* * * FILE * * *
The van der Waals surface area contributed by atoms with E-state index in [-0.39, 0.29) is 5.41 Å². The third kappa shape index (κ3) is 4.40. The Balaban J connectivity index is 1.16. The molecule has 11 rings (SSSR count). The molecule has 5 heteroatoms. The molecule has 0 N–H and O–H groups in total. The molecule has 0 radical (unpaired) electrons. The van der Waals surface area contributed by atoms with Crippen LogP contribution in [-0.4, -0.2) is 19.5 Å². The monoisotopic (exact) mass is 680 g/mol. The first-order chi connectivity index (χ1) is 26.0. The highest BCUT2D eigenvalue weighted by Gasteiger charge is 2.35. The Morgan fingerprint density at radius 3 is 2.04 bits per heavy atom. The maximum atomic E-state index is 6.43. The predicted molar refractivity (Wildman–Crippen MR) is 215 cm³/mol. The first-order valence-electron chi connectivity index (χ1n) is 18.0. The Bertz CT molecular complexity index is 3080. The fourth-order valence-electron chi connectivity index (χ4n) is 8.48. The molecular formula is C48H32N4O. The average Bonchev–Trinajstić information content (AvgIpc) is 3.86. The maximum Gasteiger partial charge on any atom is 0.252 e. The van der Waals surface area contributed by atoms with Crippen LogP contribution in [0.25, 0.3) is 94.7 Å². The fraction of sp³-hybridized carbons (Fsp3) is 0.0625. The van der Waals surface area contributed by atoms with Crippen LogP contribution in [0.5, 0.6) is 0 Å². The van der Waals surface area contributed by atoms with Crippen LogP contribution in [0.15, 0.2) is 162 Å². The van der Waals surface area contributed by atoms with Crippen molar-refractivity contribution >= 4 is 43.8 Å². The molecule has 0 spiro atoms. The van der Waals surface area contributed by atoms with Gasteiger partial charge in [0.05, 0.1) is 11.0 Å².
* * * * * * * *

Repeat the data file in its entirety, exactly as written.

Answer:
The van der Waals surface area contributed by atoms with E-state index in [-0.39, 0.29) is 5.41 Å². The third kappa shape index (κ3) is 4.40. The Balaban J connectivity index is 1.16. The molecule has 11 rings (SSSR count). The molecule has 5 heteroatoms. The molecule has 0 N–H and O–H groups in total. The molecule has 0 radical (unpaired) electrons. The van der Waals surface area contributed by atoms with Crippen LogP contribution in [-0.4, -0.2) is 19.5 Å². The monoisotopic (exact) mass is 680 g/mol. The first-order chi connectivity index (χ1) is 26.0. The highest BCUT2D eigenvalue weighted by Gasteiger charge is 2.35. The Morgan fingerprint density at radius 3 is 2.04 bits per heavy atom. The maximum atomic E-state index is 6.43. The predicted molar refractivity (Wildman–Crippen MR) is 215 cm³/mol. The first-order valence-electron chi connectivity index (χ1n) is 18.0. The Bertz CT molecular complexity index is 3080. The fourth-order valence-electron chi connectivity index (χ4n) is 8.48. The molecular formula is C48H32N4O. The average Bonchev–Trinajstić information content (AvgIpc) is 3.86. The maximum Gasteiger partial charge on any atom is 0.252 e. The van der Waals surface area contributed by atoms with Crippen LogP contribution in [0.25, 0.3) is 94.7 Å². The fraction of sp³-hybridized carbons (Fsp3) is 0.0625. The van der Waals surface area contributed by atoms with Crippen LogP contribution in [0.5, 0.6) is 0 Å². The van der Waals surface area contributed by atoms with Crippen LogP contribution in [0.15, 0.2) is 162 Å². The van der Waals surface area contributed by atoms with Crippen molar-refractivity contribution >= 4 is 43.8 Å². The molecule has 0 spiro atoms. The van der Waals surface area contributed by atoms with Gasteiger partial charge in [0.05, 0.1) is 11.0 Å².